(I'm reading a book on recent economics. It's in the current affairs section of the store and is written by the son of a famous economist.)
The conventional wisdom is that: "We can get away with running trade deficits because foreigners are willing to hold onto dollars."
But the reality is (maybe): "Foreigners insist on holding onto dollars (and US investments), causing a trade deficit."
They have some dollars in their hand and what do they do with them? Do they buy American goods and services? Nope. They invest them in the US government (T-bills) and in US business (stocks and bonds). This causes a trade deficit, and that's not a bad thing. What are we going to do, force them to buy American? It's not that American goods are shoddy or something, it's that the US dollar and US investments are so shiny. If the dollar wasn't shiny and if American goods and services weren't any good, then foreigners would buy commodities from us at market value and make the deficit go away.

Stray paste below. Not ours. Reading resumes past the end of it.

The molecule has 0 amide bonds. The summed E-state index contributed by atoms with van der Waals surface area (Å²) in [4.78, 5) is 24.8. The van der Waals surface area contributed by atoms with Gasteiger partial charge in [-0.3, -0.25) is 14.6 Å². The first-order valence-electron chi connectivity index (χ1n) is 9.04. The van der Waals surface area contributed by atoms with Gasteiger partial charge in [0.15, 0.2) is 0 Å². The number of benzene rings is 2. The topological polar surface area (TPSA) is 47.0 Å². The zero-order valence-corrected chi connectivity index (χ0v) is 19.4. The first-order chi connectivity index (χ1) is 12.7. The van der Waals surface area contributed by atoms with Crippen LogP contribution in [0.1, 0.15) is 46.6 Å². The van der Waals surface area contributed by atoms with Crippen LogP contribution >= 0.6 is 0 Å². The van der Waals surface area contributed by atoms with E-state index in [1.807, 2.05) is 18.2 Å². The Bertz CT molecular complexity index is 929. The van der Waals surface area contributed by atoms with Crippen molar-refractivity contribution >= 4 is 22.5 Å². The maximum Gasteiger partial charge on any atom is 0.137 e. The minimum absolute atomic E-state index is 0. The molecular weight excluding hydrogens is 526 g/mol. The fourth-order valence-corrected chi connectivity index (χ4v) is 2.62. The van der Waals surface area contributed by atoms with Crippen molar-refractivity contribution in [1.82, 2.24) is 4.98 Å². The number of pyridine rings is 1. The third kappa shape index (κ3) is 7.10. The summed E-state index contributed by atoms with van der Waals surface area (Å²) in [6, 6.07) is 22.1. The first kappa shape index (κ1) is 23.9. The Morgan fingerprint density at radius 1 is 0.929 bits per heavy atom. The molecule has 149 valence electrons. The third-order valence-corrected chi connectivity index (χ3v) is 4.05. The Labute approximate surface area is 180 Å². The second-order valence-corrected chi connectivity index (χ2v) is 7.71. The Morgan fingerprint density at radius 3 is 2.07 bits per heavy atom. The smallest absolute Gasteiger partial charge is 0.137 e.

Furthermore, [US Trade Deficit] = [US government budget deficit] + [US business deficit] + [US household deficit]. When the budget was balanced in the late 90s, it forced the private sector to run big deficits and we saw negative household savings for the first time ever. (maybe?)
I'm not sure I can wrap my head around this yet.
UPDATE: I missed a variable. The correct equation is:
And since Net Savings is negative these days,